The ‘Great Resignation’ of 2021 is still causing businesses in the UK big problems. For many organisations employee retention rates have hit an all-time low as employees continue to review career trajectories in pursuit of a better work/life balance. For the labour market the recent pattern of movement equates to 1.3 million unfilled jobs and a decreased ‘active workforce’ (meaning less people want to work) is the same pre-pandemic capacity, post pandemic.
Here the fallout has been predominantly populated by the over 50s who have taken early retirement or have not returned to work for other reasons. According to a poll conducted by Aviva (Autumn 2021), around 60% of employees were planning on a career adjustment by either learning a new skill or switching jobs and sectors. Surprisingly, the survey revealed that the under 25s were most likely to seek change, and those aged between 25-34 were most inclined to retrain for a completely different career.
In July 2022, the British Chambers of Commerce (BCC) noted that recruitment concerns were at a record high. Of the 5,700 firms surveyed by the BCC, 61% were actively recruiting, and of those recruiting, 75% were experiencing difficulties in attracting potential staff. Whilst the BCC suggested construction, production, manufacturing and hospitality industries are among those experiencing the most recruitment and retention issues, it seems that almost all sectors have been impacted by the ‘great resignation’.
According to a research paper published by the Commons Library (December 2021), between March 2020 and September 2021, 11.7 million employees were furloughed under the Government’s Coronavirus Job Retention Scheme. The scheme safeguarded jobs by allowing businesses to pause or slow trading during unprecedented times, and when employees returned to work many did so with less enthusiasm than before.
For some, being furloughed created the first career break since childhood where creativity and self-reflection was socially permitted for a prolonged period, and this had a direct impact on attitudes towards work and existing roles. Here research has found that many people want to feel more fulfilled by their chosen professions and are willing to take risks by giving up established careers to find something that reflects their values, talents or hobbies. Staff retention normally occurs due to a variety of factors including rewards, work/life balance, the physical working environment, and organisational cultural fit, but these can all be addressed with careful planning and often minor adjustments to organisational and operational employee policies, and recruitment strategies.
At Mackman Research, we too have experienced issues regarding recruitment, and our clients across all sectors are seeking help to secure staff and effectively recruit. Since October 2020, our research agency has recorded a surge in demand for employee surveys, organisational insight, culture health checks, and stakeholder engagement research. We note that businesses, charities, and Government departments alike are increasingly recognising the value of ‘inward looking’ insight, and this is particularly the case for those organisations who have identified post-pandemic growth potential.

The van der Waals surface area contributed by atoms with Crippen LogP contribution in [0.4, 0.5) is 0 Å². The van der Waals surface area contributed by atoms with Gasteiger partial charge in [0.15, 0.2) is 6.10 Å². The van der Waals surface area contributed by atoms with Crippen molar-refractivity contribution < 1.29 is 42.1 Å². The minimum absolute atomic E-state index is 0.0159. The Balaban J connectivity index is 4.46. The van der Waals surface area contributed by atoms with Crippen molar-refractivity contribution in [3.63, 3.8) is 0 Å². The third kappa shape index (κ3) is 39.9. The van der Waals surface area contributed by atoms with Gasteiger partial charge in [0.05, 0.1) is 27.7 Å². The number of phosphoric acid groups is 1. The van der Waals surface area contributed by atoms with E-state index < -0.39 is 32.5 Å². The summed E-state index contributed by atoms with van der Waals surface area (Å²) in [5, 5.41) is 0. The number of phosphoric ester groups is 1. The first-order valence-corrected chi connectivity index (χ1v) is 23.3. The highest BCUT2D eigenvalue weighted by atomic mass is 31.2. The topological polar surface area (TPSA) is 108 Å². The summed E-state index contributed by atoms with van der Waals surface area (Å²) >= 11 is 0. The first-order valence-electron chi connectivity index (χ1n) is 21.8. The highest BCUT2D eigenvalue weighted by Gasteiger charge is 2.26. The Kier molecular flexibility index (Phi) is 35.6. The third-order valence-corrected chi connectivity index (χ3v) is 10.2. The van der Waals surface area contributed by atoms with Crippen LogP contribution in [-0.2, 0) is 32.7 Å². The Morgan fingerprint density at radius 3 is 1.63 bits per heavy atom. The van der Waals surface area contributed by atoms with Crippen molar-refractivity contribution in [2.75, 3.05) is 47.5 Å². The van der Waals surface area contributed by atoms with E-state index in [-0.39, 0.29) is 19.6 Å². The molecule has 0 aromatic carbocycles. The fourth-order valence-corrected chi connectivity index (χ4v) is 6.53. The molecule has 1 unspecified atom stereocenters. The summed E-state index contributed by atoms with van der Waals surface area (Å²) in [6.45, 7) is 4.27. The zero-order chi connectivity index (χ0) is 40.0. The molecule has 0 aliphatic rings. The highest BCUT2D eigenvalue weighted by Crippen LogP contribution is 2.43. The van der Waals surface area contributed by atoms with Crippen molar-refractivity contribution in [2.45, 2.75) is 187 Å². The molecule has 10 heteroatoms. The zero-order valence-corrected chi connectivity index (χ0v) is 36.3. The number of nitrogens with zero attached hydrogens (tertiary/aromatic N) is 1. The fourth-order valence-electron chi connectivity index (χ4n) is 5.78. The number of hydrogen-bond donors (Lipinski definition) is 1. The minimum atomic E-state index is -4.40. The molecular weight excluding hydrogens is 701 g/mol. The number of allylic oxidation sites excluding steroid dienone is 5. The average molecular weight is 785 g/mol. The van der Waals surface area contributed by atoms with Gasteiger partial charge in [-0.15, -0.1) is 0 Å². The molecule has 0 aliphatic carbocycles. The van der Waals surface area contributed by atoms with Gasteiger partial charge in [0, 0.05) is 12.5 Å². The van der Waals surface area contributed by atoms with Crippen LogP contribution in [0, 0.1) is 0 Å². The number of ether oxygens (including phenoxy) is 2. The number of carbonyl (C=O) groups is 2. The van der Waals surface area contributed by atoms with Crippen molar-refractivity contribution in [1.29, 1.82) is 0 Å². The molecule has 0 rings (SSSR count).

Pre-Covid, Mackman Research would be approached to conduct numerous customer satisfaction surveys or competitor research projects. Historically employee surveys were commissioned by large enterprises, either as stand-alone pieces pre/post-merger or at a particular point of cultural change. During the past 2 years however, large corporates have been joined by small and medium sized organisations who have begun to mirror external customer and competitor surveys with internal employee surveys to create a rounded view. Finally, the experience and perception of employees has been recognised as having equal significance to that of customer satisfaction. Such a shift in focus is not only necessary but also overdue and calls for employee experience (EX) to be a welcome addition to any research agency's services.
With this new appreciation for employee research, we have found that many employees do not fully understand their employer's aims and objectives and misrepresent this very ethos when interacting with their own customers. Here a mismatch occurs where intended marketing messages get lost in translation, customer service levels drop, and brands become damaged. The ripple of miscommunication can impact on staff performance and may eventually add to feelings of discontent amongst employees. Whilst this pattern pre-dates the pandemic, the recent years have bought about a climate of reflection resulting in ‘the great resignation’.
Whilst it may seem impossible to cater for changing personal desires that are reflective of lockdown crafts, businesses can address the needs of their existing employees and keep an eye on the expectations of an ever-shifting labour market with regular research. For example, your current workforce is likely to understand why your company has retention issues and could also help you to identify why you are experiencing difficulties in attracting new staff to you organisation. Unearthing the views and opinions of staff can seem a little daunting, and it is important to understand that the purpose of employee research is not to completely reimagine the working environment, or to answer to every single gripe.
Instead, the aim of employee research is to create a space where staff can express their thoughts and feelings, and share their experiences or observations with you, their employer. Much like any other form of research seeking to gather information, employee research simply enables you to explore aspects that may or may not attract others, that may make your staff content and loyal, or that may help you to build a thriving and productive business culture.
If your research budget allows, it is best practice to perform detailed research using both quantitative and qualitative methods. Here, research must contain several phases where each one builds upon the other to form a 360° view of the problem or investigation landscape. This can be achieved using a layered approach that begins with a broad overview and ends with a qualitative employee survey. A 360° view creates a comprehensive recruitment and retention audit that will enable you to identify reasons why recruitment is problematic, or why you find it hard to hold on to staff for more than a few years. Each research phase should inform the next by answering the questions that are revealed along the way. With each step you will aim to gather more and more detailed insight as you gradually unpick threads.